The short answer is no. As mentioned above, hemp seeds are not cultivated from the marijuana plant, but from the hemp plant, which contains minute amounts of THC. According to Jolene Formene, staff attorney at Drug Policy Alliance, “Hemp seeds are non-psychoactive, meaning that consumers cannot get high by eating them.” In other words, it’s impossible to get high from them.
Hemp seeds are cultivated from the hemp plant, which is grown predominantly for its seeds and fibers.
For one, the marijuana plant is stalkier, while the hemp plant is taller and thinner. But more importantly, the hemp plant contains low levels (less than 0.3 percent) of tetrahydrocannabinol (THC), the psychoactive component of Cannabis Sativa. Marijuana can contain anywhere from 5 to 30 percent.
What are hemp seeds, actually?
In the past few years, hemp seeds have gained popularity and have started moving into mainstream markets. These days, you can even find them at Trader Joe’s. People sprinkle them on their salads, blend them into their smoothies, bake them into granolas and even turn them into hemp milk.
Hemp seeds have long been a staple in health-food stores, being prized for decades for their nutritional benefits ― they’re a good source of omega-3 fatty acids, a complete protein source, and a rich source of essential minerals, including magnesium, phosphorus, iron and zinc.
The seeds of the hemp plant are housed in small, brown hulls that are removed before we get our hands on them. The white seeds we buy at the store are the inner seeds, sometimes called the heart, and they’re soft enough to eat and cook.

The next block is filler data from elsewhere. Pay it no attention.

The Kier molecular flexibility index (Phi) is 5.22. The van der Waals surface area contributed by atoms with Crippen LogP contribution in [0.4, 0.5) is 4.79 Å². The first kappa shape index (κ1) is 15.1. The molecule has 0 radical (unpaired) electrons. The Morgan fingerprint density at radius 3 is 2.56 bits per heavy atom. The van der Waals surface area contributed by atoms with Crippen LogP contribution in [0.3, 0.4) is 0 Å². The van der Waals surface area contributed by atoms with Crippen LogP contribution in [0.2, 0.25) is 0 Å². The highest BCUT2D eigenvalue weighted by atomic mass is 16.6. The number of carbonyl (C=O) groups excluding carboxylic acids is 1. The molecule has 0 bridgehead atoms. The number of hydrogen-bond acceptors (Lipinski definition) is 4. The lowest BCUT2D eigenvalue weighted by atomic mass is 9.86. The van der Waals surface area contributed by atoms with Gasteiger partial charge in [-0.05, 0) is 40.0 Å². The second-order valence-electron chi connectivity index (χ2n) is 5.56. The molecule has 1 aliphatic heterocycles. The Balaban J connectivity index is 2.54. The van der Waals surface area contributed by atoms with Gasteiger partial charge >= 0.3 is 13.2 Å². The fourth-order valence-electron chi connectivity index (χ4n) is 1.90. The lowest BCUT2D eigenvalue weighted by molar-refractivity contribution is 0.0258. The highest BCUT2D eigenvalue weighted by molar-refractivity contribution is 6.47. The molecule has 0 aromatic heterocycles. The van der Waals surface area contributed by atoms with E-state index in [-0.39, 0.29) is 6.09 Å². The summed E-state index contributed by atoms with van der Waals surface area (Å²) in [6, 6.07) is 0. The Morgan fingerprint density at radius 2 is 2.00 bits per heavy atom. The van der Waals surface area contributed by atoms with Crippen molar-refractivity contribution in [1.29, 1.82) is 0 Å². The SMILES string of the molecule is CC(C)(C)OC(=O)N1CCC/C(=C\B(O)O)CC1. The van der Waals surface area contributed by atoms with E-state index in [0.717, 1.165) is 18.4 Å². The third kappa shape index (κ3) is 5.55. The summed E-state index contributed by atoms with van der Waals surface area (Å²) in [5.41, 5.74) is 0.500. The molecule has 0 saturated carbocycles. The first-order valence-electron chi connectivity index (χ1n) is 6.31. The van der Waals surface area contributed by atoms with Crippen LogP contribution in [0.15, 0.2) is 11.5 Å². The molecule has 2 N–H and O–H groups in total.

As we sprinkle the seeds on top of our salads, we can’t help but wonder: what’s the deal with hemp seeds and THC?
Oilseeds and fats, Crops and Lipids:“A short review on sources and health benefits of GLA, The GOOD omega-6.”
In addition to this protein load, hemp seeds history is tied to their potential health benefits. Many modern studies have backed up several of these claims.
Hemp seeds also contain plant compounds called terpenes. While research is ongoing, studies suggest that terpenes may help protect the brain and prevent tumor growth.
Nutrients: “Dietary Magnesium and Cardiovascular Disease: A Review with Emphasis in Epidemiological Studies.”
Mayo Clinic. Dietary fiber: Essential for a healthy diet.”
Plant Science: “Terpenes in Cannabis sativa – From plant genome to humans.”